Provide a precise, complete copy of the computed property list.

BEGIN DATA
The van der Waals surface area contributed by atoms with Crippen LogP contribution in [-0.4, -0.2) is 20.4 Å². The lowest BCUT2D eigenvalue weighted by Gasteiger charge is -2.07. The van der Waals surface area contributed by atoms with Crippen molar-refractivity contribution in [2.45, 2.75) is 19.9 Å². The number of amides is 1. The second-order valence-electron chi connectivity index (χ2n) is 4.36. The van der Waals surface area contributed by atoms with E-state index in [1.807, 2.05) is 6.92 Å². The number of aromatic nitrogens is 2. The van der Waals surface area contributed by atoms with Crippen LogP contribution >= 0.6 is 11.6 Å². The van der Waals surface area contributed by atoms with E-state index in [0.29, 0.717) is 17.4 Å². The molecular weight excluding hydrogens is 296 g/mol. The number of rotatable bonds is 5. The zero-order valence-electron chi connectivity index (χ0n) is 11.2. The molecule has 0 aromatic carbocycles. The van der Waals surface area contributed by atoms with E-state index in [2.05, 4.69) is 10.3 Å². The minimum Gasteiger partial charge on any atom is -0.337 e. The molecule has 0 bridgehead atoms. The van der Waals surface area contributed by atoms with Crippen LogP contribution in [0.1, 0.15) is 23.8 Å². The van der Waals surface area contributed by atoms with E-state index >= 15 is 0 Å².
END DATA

The van der Waals surface area contributed by atoms with Crippen LogP contribution in [-0.4, -0.2) is 20.4 Å². The lowest BCUT2D eigenvalue weighted by Gasteiger charge is -2.07. The van der Waals surface area contributed by atoms with Crippen molar-refractivity contribution in [2.45, 2.75) is 19.9 Å². The number of amides is 1. The second-order valence-electron chi connectivity index (χ2n) is 4.36. The van der Waals surface area contributed by atoms with E-state index in [1.807, 2.05) is 6.92 Å². The number of aromatic nitrogens is 2. The van der Waals surface area contributed by atoms with Crippen LogP contribution >= 0.6 is 11.6 Å². The van der Waals surface area contributed by atoms with E-state index in [0.29, 0.717) is 17.4 Å². The molecular weight excluding hydrogens is 296 g/mol. The number of rotatable bonds is 5. The zero-order valence-electron chi connectivity index (χ0n) is 11.2. The molecule has 0 aromatic carbocycles. The van der Waals surface area contributed by atoms with E-state index in [2.05, 4.69) is 10.3 Å². The minimum Gasteiger partial charge on any atom is -0.337 e. The molecule has 0 bridgehead atoms. The van der Waals surface area contributed by atoms with Crippen LogP contribution in [0.1, 0.15) is 23.8 Å². The van der Waals surface area contributed by atoms with E-state index >= 15 is 0 Å².